Some of the best landscaping plants are hardly what you would call "household names." They fly under the radar, unlike plants that even non-gardeners have heard of, such as tulips, rose bushes, oak trees and holly shrubs. Think of all the free press coverage these well-known specimens receive in popular culture. Most everybody familiar with the music of the past century has heard of:
- "Tiptoe Through the Tulips"
- "Days of Wine and Roses"
- "Tie A Yellow Ribbon Round The Ole Oak Tree"
- "Deck the Halls" (with boughs of holly)
But in the list below, I present 10 great landscaping plants you may not know about, in hopes of getting the word out to beginners. Gardening junkies will recognize these choices right away. But even they might learn a thing or two by clicking on the "More Information on..." links that accompany my selections below. I made my choices with an eye to variety (perennials, vines, bushes and trees are all represented) and four-season interest.
You may think "tulips" and not "Adonis" when you hear talk of spring, but Adonis is no ugly duckling (how could it be, with a name like that?). And Adonis vernalis owns bragging rights over the tulip in one area, at least, unquestionably: this perennial blooms much earlier in spring. Indeed, its cheerful yellow flowers are one of the true heralds of spring.
2. Lenten Rose
So why am I including a rose in my list after stating that everyone has heard of roses? Ah, but Lenten rose (Helleborus orientalis) is not really a rose at all; it is a hellebore. And "hellebore" is one heck of a funny name, which is probably why people prefer the common name, Lenten rose.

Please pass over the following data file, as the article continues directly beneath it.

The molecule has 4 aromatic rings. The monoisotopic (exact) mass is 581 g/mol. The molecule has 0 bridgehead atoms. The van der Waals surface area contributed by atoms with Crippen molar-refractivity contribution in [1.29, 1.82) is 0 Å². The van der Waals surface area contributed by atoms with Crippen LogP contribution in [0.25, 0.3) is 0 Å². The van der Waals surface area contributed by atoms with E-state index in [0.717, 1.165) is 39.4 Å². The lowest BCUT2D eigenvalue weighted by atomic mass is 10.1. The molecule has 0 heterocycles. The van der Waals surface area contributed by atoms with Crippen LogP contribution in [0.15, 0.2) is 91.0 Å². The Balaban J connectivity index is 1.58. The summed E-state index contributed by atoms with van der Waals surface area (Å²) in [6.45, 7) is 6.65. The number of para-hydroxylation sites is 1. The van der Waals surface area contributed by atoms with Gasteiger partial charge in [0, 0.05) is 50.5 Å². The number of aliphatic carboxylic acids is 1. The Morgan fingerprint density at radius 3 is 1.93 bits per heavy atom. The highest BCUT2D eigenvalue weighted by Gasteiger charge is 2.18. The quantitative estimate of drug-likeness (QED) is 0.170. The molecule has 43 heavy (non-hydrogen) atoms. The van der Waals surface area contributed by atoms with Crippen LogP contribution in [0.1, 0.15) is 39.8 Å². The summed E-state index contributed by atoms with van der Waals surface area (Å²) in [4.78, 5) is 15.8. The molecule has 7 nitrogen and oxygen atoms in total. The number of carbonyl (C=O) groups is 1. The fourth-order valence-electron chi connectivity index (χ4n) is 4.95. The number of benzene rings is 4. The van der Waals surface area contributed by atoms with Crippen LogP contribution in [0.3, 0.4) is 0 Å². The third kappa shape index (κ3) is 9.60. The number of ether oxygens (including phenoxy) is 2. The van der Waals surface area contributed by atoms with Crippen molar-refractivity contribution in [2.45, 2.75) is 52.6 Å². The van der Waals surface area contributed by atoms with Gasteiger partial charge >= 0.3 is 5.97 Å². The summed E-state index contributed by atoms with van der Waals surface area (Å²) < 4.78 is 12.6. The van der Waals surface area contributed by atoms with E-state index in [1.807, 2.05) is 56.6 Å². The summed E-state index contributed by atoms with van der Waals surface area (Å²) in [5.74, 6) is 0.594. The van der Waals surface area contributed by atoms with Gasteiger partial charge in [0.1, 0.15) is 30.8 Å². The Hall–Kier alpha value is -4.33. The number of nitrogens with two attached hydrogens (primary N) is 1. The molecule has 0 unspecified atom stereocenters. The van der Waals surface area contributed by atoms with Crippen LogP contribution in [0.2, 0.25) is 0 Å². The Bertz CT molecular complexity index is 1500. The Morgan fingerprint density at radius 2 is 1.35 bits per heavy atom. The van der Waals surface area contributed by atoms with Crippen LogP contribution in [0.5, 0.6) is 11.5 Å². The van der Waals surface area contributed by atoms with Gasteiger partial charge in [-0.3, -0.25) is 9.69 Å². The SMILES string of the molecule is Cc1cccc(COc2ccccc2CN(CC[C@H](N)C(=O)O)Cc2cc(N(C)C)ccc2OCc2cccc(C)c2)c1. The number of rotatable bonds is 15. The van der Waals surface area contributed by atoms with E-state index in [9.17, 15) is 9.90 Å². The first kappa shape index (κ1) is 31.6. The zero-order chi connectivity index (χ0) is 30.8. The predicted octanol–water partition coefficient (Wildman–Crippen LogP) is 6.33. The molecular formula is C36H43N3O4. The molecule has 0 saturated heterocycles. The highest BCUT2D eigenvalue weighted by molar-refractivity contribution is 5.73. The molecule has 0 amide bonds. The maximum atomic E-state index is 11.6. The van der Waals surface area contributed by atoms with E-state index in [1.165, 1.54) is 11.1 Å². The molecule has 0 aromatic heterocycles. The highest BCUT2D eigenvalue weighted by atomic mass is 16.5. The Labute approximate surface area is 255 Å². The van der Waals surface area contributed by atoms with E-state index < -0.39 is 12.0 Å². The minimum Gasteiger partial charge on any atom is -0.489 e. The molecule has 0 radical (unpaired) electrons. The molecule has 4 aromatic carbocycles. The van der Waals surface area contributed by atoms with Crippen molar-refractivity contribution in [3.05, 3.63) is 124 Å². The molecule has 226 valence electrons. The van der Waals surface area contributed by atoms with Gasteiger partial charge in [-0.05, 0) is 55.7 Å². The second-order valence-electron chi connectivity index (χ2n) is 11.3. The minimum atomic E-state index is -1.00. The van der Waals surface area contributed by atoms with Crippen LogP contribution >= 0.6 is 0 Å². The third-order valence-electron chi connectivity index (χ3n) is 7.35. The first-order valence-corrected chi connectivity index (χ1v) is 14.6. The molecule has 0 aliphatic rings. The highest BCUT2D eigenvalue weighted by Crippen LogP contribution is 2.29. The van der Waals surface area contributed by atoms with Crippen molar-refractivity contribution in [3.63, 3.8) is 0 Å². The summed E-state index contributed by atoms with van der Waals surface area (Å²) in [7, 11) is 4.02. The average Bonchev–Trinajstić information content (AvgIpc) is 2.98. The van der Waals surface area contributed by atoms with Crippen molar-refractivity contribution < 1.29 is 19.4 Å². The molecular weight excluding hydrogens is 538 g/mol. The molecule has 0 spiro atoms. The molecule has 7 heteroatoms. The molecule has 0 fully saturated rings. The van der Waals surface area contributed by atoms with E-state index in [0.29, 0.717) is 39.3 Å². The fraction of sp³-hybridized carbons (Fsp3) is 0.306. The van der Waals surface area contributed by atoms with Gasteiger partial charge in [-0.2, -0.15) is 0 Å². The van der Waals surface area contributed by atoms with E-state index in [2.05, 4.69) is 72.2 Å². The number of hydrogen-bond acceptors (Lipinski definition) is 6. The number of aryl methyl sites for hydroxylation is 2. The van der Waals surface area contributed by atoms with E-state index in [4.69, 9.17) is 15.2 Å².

In my article, I explain the "Lenten" part of that name. But first I describe what this early spring bloomer looks like so that you'll learn why it makes my list of 10 best landscaping plants you may not know about. Hint: the foliage influences my selection as much as the flowers.
4. Kiwi Vines
Anybody in North America who pays attention when shopping in the produce section has heard of kiwis, right? So why do I include kiwi vines in my list of best landscaping plants you may not know about? Well, because it's a different kind of kiwi we are talking about here.
The kiwi vines I am recommending are grown for the beauty of their variegated leaves, not their fruit. In fact, there's no fruit involved at all, since it is the male vines that are generally grown. While kiwi vines offer great interest in only one season (spring), the display they put on during that time can be truly breathtaking.
Like kiwi vines, golden chain trees are showy only in spring -- but make up for it by lighting up the whole yard when in flower. Consequently, while this is not the type of landscaping plant around which you build a landscape design, it most certainly does put on the type of display to which you'll look forward all winter. Treat it as a divine play thing, missing nary a chance to enjoy its splendor while opportunity knocks.
Hydrangeas, as a general class, are well-known for being one of the best landscaping plants for summer, but the names of some of the specific types most useful in the yard are not household names. For example, folks often become frustrated in their search for a perennial vine that will grow well in shade, while the solution to their problem is readily available but flies under the radar: climbing hydrangea.
But for 4-season interest, it is hard to beat oakleaf hydrangea bush. My picture (left) shows what this landscaping plant looks like when it displays its fall foliage color.
Last but not least, I present a landscaping plant that is a must-have for the winter yard.
We are usually sad to see the leaves fall off of our deciduous bushes. But contorted hazelnut bush is the exception to the rule. Also called "Harry Lauder's walking stick," this bush is at its best in winter, when its leaves no longer mask its madcap branching pattern. Like pussy willow, contorted hazelnut bears catkins, but in this case, the catkins are just a bonus: with contorted hazelnut, it's really all about the intricate twists and turns of its branches.